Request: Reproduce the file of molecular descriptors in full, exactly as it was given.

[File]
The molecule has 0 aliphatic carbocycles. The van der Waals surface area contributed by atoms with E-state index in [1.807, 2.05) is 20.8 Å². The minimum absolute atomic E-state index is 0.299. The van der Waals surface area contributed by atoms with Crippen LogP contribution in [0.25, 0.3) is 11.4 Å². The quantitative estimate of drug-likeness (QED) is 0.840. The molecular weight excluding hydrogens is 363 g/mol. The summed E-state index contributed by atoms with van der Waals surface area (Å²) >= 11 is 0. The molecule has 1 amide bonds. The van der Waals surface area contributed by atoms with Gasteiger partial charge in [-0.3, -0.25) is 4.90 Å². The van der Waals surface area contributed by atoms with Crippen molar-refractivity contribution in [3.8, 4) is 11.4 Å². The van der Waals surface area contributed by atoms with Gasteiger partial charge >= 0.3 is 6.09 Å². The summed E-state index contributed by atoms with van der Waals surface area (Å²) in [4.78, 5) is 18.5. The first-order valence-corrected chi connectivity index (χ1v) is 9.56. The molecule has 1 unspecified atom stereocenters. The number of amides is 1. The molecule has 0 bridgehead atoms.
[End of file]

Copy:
The molecule has 0 aliphatic carbocycles. The van der Waals surface area contributed by atoms with E-state index in [1.807, 2.05) is 20.8 Å². The minimum absolute atomic E-state index is 0.299. The van der Waals surface area contributed by atoms with Crippen LogP contribution in [0.25, 0.3) is 11.4 Å². The quantitative estimate of drug-likeness (QED) is 0.840. The molecular weight excluding hydrogens is 363 g/mol. The summed E-state index contributed by atoms with van der Waals surface area (Å²) >= 11 is 0. The molecule has 1 amide bonds. The van der Waals surface area contributed by atoms with Gasteiger partial charge in [-0.3, -0.25) is 4.90 Å². The van der Waals surface area contributed by atoms with Crippen molar-refractivity contribution in [3.8, 4) is 11.4 Å². The van der Waals surface area contributed by atoms with Gasteiger partial charge >= 0.3 is 6.09 Å². The summed E-state index contributed by atoms with van der Waals surface area (Å²) in [4.78, 5) is 18.5. The first-order valence-corrected chi connectivity index (χ1v) is 9.56. The molecule has 1 unspecified atom stereocenters. The number of amides is 1. The molecule has 0 bridgehead atoms.